Background. As a church treasurer, you probably are aware that the minimum wage and overtime pay requirements of the federal Fair Labor Standards Act (FLSA) do not apply to “exempt employees.” However, you may have found it difficult to decide if a particular employee is exempt. This is very important question because it will determine whether or not your church must pay minimum wage or overtime compensation to that employee. If you conclude that an employee is exempt, your church may be liable for substantial damages if the Department of Labor later determines that the employee is a non-exempt worker.
Unfortunately, the definition of an exempt employee is complex. Basically, an exempt employee is someone who meets the FLSA definition of an executive, administrative, or professional employee. To be exempt, employees must meet certain tests related to their primary job duties and be paid on a salary basis at not less than a specified minimum amount. The basic “duties'” tests were last modified in 1949 and have remained unchanged since that time. The salary levels required for exemption were last updated in 1975, and the amounts adopted at that time were intended as an interim adjustment.
The Department of Labor (DOL) recently issued proposed changes to the definitions of exempt employees. It is important for church treasurers to understand the new definitions, because they will have the effect of treating many previously exempt employees as non-exempt. This means that many church employees who in the past have been exempt from the minimum wage and overtime pay requirements will now be covered, whether they are paid a salary or an hourly wage.
The new definitions. Under current rules, an employee earning only $155 a week ($8,060 per year) can qualify as an exempt administrative or executive employee, and an employee earning only $170 a week ($8,840 per year) can qualify as an exempt professional employee. These amounts have not been increased in nearly 30 years, and today represent amounts less than the minimum wage! The proposed definitions for exempt employees would raise this minimum salary to $425 a week ($22,100 per year) for all three categories—the largest increase since the FLSA was passed by Congress in 1938. However, employees earning at least $22,100 per year would still have to satisfy a revised “duties” test in order to be exempt. Here is a summary of the proposed definitions for each of the three exempt classifications:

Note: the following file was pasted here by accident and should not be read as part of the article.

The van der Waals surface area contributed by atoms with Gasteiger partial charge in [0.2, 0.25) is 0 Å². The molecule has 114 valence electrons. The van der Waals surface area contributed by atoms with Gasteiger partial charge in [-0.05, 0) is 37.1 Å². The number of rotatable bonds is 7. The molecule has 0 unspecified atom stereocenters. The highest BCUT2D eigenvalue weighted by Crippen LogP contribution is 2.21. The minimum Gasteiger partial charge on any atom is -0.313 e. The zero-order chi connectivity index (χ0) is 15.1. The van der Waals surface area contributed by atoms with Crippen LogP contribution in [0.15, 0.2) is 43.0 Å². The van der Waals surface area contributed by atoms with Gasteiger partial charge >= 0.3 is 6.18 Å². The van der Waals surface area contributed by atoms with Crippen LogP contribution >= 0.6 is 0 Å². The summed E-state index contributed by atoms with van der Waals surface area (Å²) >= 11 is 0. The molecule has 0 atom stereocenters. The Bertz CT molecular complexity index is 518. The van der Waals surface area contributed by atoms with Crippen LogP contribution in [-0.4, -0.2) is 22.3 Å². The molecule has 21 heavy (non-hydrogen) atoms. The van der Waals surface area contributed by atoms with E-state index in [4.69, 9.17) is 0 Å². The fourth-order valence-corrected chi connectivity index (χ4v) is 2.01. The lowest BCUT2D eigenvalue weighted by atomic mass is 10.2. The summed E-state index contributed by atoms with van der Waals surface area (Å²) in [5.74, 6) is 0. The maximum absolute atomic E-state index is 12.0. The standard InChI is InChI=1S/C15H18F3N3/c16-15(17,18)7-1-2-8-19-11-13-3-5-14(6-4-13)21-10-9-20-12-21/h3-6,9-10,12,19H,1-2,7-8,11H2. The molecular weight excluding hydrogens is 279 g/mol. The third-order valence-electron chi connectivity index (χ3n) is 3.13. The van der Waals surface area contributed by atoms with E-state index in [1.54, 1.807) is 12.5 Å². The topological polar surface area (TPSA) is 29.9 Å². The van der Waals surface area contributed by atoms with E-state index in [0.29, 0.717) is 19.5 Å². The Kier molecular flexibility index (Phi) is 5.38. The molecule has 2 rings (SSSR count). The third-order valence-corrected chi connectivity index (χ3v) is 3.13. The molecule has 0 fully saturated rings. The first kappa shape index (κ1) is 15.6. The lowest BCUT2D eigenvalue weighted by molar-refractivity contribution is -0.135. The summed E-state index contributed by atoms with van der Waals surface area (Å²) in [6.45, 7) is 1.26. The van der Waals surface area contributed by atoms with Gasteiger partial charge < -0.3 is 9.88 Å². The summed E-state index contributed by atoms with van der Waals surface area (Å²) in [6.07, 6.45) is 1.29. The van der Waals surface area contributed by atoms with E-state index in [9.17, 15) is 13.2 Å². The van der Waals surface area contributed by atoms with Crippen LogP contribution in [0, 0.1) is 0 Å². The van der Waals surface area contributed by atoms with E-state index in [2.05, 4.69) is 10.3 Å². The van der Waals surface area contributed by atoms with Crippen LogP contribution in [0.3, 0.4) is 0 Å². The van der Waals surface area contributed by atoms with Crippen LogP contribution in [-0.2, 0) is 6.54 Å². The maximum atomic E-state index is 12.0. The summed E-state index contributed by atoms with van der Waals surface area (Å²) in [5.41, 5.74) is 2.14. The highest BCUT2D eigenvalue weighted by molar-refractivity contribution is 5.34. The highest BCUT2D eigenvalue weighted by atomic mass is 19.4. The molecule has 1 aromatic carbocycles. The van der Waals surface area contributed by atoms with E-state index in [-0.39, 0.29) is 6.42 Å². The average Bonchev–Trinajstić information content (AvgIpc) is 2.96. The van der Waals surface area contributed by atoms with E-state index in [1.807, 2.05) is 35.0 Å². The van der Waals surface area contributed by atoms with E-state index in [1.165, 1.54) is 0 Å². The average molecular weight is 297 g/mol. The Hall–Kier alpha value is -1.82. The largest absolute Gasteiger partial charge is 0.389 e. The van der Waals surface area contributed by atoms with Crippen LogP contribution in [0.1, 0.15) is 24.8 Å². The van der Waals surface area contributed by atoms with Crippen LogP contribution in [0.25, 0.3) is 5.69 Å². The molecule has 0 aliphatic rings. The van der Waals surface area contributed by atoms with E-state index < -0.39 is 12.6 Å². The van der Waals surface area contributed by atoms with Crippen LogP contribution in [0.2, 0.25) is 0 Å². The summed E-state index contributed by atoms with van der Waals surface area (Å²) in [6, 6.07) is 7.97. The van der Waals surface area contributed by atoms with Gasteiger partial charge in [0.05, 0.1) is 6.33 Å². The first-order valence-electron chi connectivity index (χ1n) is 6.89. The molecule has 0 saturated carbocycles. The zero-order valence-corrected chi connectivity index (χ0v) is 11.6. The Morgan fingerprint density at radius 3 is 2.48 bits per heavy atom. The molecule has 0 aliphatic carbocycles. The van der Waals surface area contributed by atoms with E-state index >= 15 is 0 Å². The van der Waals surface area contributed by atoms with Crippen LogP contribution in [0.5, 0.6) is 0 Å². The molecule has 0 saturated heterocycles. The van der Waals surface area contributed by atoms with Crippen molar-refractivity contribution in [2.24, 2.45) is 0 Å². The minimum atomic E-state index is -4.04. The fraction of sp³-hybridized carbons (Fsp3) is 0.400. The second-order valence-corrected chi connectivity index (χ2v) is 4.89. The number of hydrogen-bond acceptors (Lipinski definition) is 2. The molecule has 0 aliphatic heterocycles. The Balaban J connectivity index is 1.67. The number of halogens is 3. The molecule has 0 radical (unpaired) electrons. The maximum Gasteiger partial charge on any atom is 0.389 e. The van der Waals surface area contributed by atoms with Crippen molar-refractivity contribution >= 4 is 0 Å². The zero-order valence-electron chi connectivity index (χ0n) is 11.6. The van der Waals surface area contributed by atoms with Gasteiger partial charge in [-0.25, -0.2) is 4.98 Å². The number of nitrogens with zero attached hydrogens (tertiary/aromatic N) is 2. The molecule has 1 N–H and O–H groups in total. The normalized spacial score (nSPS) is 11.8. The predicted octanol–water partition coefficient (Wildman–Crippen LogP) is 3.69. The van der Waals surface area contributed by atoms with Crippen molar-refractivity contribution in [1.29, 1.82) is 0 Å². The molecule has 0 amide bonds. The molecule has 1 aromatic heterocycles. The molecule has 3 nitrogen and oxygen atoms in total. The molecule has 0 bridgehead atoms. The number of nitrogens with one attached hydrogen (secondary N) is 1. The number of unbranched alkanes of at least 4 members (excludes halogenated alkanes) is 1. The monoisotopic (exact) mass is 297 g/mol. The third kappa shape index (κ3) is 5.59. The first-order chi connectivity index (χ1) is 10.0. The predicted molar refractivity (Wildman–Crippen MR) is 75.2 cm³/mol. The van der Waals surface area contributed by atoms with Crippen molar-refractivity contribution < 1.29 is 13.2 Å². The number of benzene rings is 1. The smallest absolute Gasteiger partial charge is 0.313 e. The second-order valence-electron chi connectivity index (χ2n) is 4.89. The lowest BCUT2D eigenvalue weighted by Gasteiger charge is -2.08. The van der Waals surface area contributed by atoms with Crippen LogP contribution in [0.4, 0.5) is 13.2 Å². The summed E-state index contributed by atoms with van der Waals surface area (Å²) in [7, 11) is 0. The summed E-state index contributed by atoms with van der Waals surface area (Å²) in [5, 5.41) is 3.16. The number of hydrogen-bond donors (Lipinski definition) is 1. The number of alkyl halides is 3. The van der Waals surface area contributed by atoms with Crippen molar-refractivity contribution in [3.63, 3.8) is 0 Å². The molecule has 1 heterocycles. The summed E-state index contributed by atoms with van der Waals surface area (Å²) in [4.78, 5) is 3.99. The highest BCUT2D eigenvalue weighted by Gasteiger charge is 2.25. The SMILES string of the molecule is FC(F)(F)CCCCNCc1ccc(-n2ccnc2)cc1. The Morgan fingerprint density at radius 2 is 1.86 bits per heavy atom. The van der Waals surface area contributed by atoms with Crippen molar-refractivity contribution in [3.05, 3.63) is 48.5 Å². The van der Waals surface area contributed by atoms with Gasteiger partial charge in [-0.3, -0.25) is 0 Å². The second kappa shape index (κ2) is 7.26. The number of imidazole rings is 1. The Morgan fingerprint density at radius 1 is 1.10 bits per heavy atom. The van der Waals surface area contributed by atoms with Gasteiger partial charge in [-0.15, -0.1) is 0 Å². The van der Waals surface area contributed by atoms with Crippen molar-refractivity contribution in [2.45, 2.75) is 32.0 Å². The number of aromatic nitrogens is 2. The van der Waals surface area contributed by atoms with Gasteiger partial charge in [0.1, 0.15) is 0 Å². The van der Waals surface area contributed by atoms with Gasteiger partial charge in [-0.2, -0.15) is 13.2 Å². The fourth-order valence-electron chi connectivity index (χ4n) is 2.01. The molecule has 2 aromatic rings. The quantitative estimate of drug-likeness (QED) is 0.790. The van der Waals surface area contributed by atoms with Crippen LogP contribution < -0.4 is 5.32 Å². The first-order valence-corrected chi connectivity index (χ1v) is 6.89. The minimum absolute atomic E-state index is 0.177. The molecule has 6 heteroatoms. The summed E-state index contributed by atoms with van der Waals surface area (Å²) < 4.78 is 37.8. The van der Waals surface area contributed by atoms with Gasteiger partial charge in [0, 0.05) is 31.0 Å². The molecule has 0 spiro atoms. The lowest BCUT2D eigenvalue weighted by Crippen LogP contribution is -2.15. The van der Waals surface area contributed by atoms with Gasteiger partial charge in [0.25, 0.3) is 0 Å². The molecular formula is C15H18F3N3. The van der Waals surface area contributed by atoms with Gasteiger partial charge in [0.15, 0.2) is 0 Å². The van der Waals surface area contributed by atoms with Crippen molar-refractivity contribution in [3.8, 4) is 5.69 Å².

(1) Executive employees. Paid an annual salary of at least $22,100; their primary duty is the management of the enterprise in which the employee is employed; the employee regularly directs the work of two or more other employees; and, the employee has the authority to hire or fire other employees (or his or her recommendations are given special weight).
(2) Administrative employees. Paid an annual salary of at least $22,100; their primary duty is the performance of office or non-manual work related to the management or general business operations of the employer. In addition, the employee must hold a “position of responsibility” with the employer. “Position of responsibility” refers to the importance to the employer of the work performed or the high level of competence required by the work performed. To meet this requirement, an employee must either customarily and regularly perform work of substantial importance or perform work requiring a high level of skill or training.
(3) Professional employees. Paid an annual salary of at least $22,100; their primary duty “is performing office or non-manual work requiring knowledge of an advanced type in a field of science or learning customarily acquired by a prolonged course of specialized intellectual instruction, but which also may be acquired by alternative means such as an equivalent combination of intellectual instruction and work experience.”
Key point. A church cannot make a non-exempt employee exempt by paying him or her a salary.
Key point. The proposed definitions eliminate the old rule restricting exempt employees from devoting more than 20% of their time in a workweek to performing non-exempt duties.